Helen McCabe on the future of media: ‘Just look at Twitter’

Lindsay Bennett
By Lindsay Bennett | 14 November 2016
Helen McCabe

Publishers are stampeding into video and throwing audiences at social, lured by the hope that readers and ad dollars will follow. But while media companies are being captured by the shiny new thing, Nine head of lifestyle Helen McCabe isn’t confident you can back one way of storytelling as the future of journalism.

“The thing I’ve learnt is that you can’t say the future of journalism is going to be social or video and if you do, you’re going to be wrong because you can’t back one horse.

“Look at Twitter for instance. While I’m not convinced it’s dead, that’s the conversation in market. I’ve watched Instagram get bigger and bigger and right now everyone’s talking about Facebook Live – it didn’t exist a few months ago.”

McCabe was speaking to AdNews about Nine’s newly launched digital women’s network, which she aims to integrate into its television offering.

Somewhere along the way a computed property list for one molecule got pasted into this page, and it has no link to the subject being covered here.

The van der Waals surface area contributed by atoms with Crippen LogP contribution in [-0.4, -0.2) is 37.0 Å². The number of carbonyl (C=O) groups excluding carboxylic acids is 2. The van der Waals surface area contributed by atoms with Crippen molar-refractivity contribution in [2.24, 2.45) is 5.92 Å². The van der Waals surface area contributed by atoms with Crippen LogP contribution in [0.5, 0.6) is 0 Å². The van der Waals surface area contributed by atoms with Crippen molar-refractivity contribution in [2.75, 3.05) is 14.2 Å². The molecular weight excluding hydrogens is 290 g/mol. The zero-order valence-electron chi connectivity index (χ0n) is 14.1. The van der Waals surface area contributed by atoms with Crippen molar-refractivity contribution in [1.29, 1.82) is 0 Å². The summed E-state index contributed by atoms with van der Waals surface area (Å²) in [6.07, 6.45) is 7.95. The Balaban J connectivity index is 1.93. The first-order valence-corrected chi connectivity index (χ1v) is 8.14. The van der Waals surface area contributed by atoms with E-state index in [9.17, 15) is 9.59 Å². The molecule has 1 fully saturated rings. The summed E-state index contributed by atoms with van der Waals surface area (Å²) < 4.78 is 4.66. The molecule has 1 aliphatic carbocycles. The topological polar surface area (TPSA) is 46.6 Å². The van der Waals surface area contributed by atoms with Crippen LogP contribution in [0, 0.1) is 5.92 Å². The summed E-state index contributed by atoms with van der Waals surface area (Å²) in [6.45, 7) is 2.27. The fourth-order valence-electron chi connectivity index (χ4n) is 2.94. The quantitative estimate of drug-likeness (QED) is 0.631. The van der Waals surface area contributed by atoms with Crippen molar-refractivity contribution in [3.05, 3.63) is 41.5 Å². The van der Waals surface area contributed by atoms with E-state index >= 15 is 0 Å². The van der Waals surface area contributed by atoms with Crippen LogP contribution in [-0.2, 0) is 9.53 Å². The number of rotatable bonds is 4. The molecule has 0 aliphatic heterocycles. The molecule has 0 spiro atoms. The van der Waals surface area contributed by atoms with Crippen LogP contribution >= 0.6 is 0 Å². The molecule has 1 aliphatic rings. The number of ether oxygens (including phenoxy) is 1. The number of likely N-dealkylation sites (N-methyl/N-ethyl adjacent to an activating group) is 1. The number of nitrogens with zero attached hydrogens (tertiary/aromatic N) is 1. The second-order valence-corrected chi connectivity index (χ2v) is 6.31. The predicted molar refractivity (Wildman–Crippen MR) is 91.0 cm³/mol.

She joined Nine six months after the announcement was made she would exit her role as editor of the Australian Women’s Weekly. McCabe has had an extensive career in media, beginning her career in Adelaide televison before working for 12 years in newspapers.

“Having done television, magazines, newspapers and a bit of radio, I reckon my learning curve in this role has been sharper than any other learning curve,” McCabe says.

While taking her six months gardening leave, McCabe invested in a product management course to prepare her for the changing media landscape.

“In my day it was unusual to go from television to print – not many people did that. Now it’s completely normal.

“Some days I have bad days when I consider the future of journalism, were I’m concerned for it – especially when I look at salaries in comparison to the salaries from the old media world.

“That’s a good indicator that things are changing very quickly in our profession and people are required to be good at social, print, video and more. I think the young journalists coming through are incredible because they can do all that.

“I think storytelling has to remain but what that storytelling will look like and how its commercialised will continue to change rapidly. Good luck is all I can say.”

Twitter recently cut 9% of its global work force, including MD Karen Stocks. It has been widely reported the company is losing money and struggling to find a buyer.

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